Anton Simeonov Ph.D. National Institute of Health

A review of literature where the authors customize a DNA sequencer to use as an instrument for single-molecule fluorescence detection.

The team from Pacific Biosciences* presents a modified version of their RS II sequencer, which allows the execution of single-molecule fluorescence detection experiments to monitor complex conformational dynamics and reaction events (see Figure 1).

The RS II operates on the principle of zero-mode waveguide (ZMW) detection. ZMWs are arrays of nanosized holes that permit detection of fluorescence emission in extremely small volumes without appreciable background from the bulk medium and thus make possible the scoring of fluorescence events corresponding to individual reaction steps or conformational changes at the single-molecule level. Thus, by immobilizing DNA polymerase onto the ZMW and providing the DNA sequencing template and the four fluorescently labeled deoxynucleotide triphosphates, the system allows for ultrafast DNA sequence determination by scoring the color of each incorporated base as the template is replicated one base at a time. The instrument is able to not only provide very long read lengths but also address templates that have been traditionally very difficult to sequence such as those of high GC content.

Despite this success, the ZMW technology has yet to branch beyond its original application in sequencing. The present report describes a customized ZMW instrument that allows the single molecule–level studies of biological processes at a high throughput using a relatively uncomplicated platform and over relatively long observation periods.

Figure 1. Overview of the customized RS instrument. (A) An SMRT Cell consists of 150,000 ZMWs, of which ~75,000 ZMWs can be simultaneously imaged, allowing multiplexed detection of thousands of single molecules in real time across four spectral channels. (B) Simplified optical schematic of the custom RS instrument: continuous excitation is provided by a 532-nm laser and a 642-nm laser, which are separated into ~75,000 beamlets that illuminate the array of ZMWs on the SMRT Cell that sits on a six-axis stage during data acquisition. The emitted light from the SMRT Cell is collected through the same objective in epifluorescence mode; notch filters in the collection path block transmission of excitation wavelengths. Emitted light is collected on four highspeed complementary metal-oxide-semiconductor (CMOS) cameras. (C) Comparison of workflows for standard sequencing and SMFM experimental mode shows steps for users (square boxes) and instrument (ovals). Modifications made for the SMFM mode reduce time to stage, alignment time, and exposure of components to laser illumination to allow for flexible single-molecule studies with labile reagents. DOE, diffractive optical element; ZMW, zero-move waveguide.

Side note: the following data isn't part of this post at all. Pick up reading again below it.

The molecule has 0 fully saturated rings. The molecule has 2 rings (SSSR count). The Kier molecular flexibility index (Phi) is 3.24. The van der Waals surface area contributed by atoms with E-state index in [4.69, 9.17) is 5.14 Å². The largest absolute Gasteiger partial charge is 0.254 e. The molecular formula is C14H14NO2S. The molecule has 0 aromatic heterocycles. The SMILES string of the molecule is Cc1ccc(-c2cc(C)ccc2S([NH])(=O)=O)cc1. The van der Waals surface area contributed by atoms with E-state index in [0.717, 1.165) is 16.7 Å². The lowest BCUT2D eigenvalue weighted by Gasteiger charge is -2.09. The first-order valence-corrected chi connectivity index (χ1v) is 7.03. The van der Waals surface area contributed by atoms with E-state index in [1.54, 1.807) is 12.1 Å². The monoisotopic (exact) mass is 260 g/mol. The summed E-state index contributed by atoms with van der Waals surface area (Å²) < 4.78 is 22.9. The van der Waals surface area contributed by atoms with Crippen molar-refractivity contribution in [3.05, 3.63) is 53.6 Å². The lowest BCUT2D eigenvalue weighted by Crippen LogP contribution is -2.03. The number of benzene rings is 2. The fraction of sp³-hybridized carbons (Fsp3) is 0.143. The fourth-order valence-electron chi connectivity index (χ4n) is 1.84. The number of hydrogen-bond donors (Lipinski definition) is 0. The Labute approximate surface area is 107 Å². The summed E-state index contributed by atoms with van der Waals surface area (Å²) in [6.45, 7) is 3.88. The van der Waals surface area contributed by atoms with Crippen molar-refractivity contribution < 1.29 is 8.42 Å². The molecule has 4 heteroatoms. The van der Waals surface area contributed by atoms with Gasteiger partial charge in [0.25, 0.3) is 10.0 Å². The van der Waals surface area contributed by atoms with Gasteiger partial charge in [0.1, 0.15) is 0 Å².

The RS II instrument software and other components were modified to include a new chip alignment algorithm to decrease the amount of photobleaching and allow for a tightly coupled start with the lasers fluid dispense events, reducing variability in the event timings; a different inventory scan routine to enable users to work with custom reagents that may have short half-lives; a customized fluidics protocol to enable flexibility in the single-molecule microscopy studies; and ability to switch between standard sequencing and custom single-molecule study modes.

Pilot experiments with the modified instrument allowed the stepwise recording of the reading of each codon in an RNA template and the corresponding peptide synthesis by the ribosome where immobilized Cy3B-labeled 30S preinitiation complex in the ZMW was used in combination with Black Hole Quencher–50S subunit complex. The two complexes combined and formed the 70S initiation complex, which was characterized by quenched Cy3 signal due to the proximity of Cy3 donor to the Black Hole Quencher.